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Table of Contents
Year : 2021  |  Volume : 8  |  Issue : 4  |  Page : 111-114

Vanishing bone disease: Decoding the rare entity of Gorham–Stout disease

1 Assistant Professor, MES Dental College, Malappuram, Kerala, India
2 HOD, MES Dental College, Malappuram, Kerala, India
3 Junior Resident, MES Dental College, Malappuram, Kerala, India

Date of Submission27-Sep-2021
Date of Acceptance26-Oct-2021
Date of Web Publication23-Dec-2021

Correspondence Address:
Dr. Sooraj Soman
MES Dental College, Malappuram, Kerala
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Source of Support: None, Conflict of Interest: None

DOI: 10.4103/ijpcdr.ijpcdr_33_21

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Vanishing bone disease is a rare entity with an obscure cause and undetermined pathophysiology and characterized by spontaneous and progressive resorption of bones. To date, the etiology of Gorham–Stout syndrome is still controversial. However, LYVE-1, a receptor, and podoplanin, a transmembrane glycoprotein identified by the antibody D2-40, are two extensively used molecular markers of lymphatic endothelial cells. These markers do exist in the medullary and cortical portions of Gorham–Stout disease (GSD) patients' bones. The following case report describes a case of 32-year-old male with GSD involving the maxilla with a brief discussion on etiopathogenesis, clinical features, radiological and histological findings, and diagnosis with treatment options.

Keywords: Gorham–Stout disease, Gorham–Stout syndrome, lymphangiomatous proliferation, massive osteolysis, vanishing bone disease

How to cite this article:
Soman S, Aslam S, Thomas T, Roy A, Sruthi T S, Raj S. Vanishing bone disease: Decoding the rare entity of Gorham–Stout disease. Int J Prev Clin Dent Res 2021;8:111-4

How to cite this URL:
Soman S, Aslam S, Thomas T, Roy A, Sruthi T S, Raj S. Vanishing bone disease: Decoding the rare entity of Gorham–Stout disease. Int J Prev Clin Dent Res [serial online] 2021 [cited 2022 May 19];8:111-4. Available from: https://www.ijpcdr.org/text.asp?2021/8/4/111/333544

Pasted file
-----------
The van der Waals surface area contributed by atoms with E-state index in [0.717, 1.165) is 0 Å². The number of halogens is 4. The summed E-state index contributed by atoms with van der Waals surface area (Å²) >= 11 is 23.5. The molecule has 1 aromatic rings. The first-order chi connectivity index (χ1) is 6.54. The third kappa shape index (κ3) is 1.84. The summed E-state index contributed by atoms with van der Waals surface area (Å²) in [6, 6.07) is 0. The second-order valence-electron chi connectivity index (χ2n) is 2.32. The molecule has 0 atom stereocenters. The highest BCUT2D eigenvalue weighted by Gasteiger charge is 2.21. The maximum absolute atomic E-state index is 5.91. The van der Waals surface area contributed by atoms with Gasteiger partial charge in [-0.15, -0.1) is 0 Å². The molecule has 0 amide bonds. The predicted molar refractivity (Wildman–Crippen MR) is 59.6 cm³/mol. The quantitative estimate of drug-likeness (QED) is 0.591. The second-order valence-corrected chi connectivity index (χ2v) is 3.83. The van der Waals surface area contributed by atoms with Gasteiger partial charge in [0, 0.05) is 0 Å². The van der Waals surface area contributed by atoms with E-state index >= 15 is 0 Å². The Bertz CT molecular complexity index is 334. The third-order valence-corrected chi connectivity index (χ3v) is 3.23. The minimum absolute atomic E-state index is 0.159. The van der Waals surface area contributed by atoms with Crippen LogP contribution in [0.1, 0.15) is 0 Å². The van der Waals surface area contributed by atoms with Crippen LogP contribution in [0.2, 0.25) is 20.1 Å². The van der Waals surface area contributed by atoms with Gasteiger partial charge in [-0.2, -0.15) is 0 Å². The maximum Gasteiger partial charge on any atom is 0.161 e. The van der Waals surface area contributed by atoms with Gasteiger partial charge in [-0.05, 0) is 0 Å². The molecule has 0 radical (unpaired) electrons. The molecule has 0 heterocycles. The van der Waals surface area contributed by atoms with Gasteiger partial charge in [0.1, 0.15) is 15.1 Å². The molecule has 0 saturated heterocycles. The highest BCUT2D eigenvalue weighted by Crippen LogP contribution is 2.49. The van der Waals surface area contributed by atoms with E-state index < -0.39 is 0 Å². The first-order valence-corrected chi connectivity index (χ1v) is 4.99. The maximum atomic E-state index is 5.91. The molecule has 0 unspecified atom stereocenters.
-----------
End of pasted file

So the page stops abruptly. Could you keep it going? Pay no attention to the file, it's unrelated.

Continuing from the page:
Introduction Top

Vanishing bone disease is an uncommon kind of osteolysis that was first reported by Jackson in 1838. It has an obscure cause and undetermined pathophysiology. It is characterized by complete dissolution of the involved bone.[1] Vanishing bone disease is also known as massive osteolysis, Gorham–Stout disease (GSD), Morbus–Gorham–Stout syndrome, idiopathic massive osteolysis, and phantom bone disease. GSD is a rare benign condition characterized by the destruction of bone matrix and the proliferation of vascular structures resulting in enhanced osteolysis of the bone.[2]

The condition can strike anyone at any age, but it is most common in the second and third decades of life, with no obvious gender, race, or geographic preference.[3] These anomalies are not cancerous, but rather developmental in origin, as they worsen through time and manifest in a variety of tissues. GSD can affect any area of the skeleton; however, the shoulders and pelvis are the most frequently affected areas. About 50 cases of Gorham's disease involving maxillofacial region are reported till now.[4]

  Case Report Top

A 32-year-old male patient reported to our unit with a complaint of pain and swelling along with pus discharge from upper right back tooth region since 1 year. Orthopantomogram (OPG) was suggestive of radiolucency in the right maxillary sinus region involving the roots of 13, 14, 15 and 16 [Figure 1]a. The computed tomography (CT) was suggestive of expansile lytic lesion involving the alveolar process of right maxilla with soft tissue density extending into the adjacent maxillary sinus [Figure 1]b and [Figure 1]c. Cyst enucleation was done along with extraction of right molars, premolars, and canine extraction. The histopathology report was suggestive of radicular cyst.
Figure 1: (a) Orthopantomogram suggestive of radiolucency in the right maxillary sinus region involving the roots of 13, 14, 15, and 16, (b and c) CT scan reveals soft tissue density involving the right maxillary alveolar process and sinus